My grandfather received a good education at St. Joseph’s Home, and he did well in his life. He passed his civil service test with flying colors (NYT article), and worked his whole career as a City of New York auto engine man. He had also driven trucks, and so I believe the family lore is true that he was a chauffeur for Mayor LaGuardia—I think that at least on one occasion my grandfather drove the mayor somewhere during my grandfather's twenty-plus career with the City of New York. What bragging rights that would be for a poor family from the Bronx.

I have written a monograph on Harry Nunn and His Family, so there is much, much more to this story. One fact is that his birth name was not Harry, but Ignortz. By 1900 he was listed as “Henry.” But we knew him as Harry, and better known as our “Pop.”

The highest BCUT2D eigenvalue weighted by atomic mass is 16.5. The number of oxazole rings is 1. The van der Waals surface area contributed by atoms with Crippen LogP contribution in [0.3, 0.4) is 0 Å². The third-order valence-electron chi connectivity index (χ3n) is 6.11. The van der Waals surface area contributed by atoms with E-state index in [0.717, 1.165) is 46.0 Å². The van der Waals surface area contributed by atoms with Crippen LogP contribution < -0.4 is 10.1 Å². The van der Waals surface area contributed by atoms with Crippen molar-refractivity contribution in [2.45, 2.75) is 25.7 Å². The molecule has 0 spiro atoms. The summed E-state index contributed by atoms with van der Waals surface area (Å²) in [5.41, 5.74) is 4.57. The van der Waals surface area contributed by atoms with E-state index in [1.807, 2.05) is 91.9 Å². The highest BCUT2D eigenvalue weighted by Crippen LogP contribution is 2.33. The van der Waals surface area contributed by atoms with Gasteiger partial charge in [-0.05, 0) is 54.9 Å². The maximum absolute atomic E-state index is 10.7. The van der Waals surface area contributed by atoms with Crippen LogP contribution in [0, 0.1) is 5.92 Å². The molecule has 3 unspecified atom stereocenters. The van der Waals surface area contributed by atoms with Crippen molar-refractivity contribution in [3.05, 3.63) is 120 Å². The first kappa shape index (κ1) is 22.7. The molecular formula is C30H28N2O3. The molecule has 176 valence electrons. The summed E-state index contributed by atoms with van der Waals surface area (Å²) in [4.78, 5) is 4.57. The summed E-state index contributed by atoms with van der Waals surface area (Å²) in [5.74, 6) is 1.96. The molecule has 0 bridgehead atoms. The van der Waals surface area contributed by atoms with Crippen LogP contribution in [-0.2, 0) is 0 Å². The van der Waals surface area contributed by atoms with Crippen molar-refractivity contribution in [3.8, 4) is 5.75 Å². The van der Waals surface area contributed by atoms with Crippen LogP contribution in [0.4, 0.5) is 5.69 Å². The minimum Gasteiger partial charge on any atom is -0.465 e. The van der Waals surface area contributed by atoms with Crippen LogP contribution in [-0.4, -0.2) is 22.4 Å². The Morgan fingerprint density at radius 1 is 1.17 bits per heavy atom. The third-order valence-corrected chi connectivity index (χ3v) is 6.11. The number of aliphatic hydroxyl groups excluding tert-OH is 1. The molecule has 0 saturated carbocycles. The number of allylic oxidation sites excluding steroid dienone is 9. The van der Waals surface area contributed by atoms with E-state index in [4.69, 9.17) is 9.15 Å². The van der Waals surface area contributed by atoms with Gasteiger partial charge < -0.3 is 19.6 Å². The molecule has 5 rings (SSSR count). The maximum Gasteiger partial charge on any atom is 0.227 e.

Love you, Pop. Thank you for taking me on this incredible journey.

52 Ancestors in 52 Weeks

Through the Manatee Genealogical Society Facebook page I learned about Amy Johnson Crow’s genealogy challenge of honoring an ancestor each week during the year. You can do that in any number of ways. You can blog, twitter (#52ancestors), write a journal entry, send an email or family photo to a cousin, make a video, scrapbook, or however you want to honor an ancestor.

I decided this would be a great way for me to get back into my genealogy research. The prompts run Monday through Sunday, but there is no right or wrong way. The goal is to get you into the habit.

Amy’s schedule for January is:
Week 1 – Start
Week 2 – Favorite Photo
Week 3 – Longevity
Week 4 – Invite to Dinner
Week 5 – In the Census

I encourage anyone interested in this fun genealogy challenge to sign up at her website.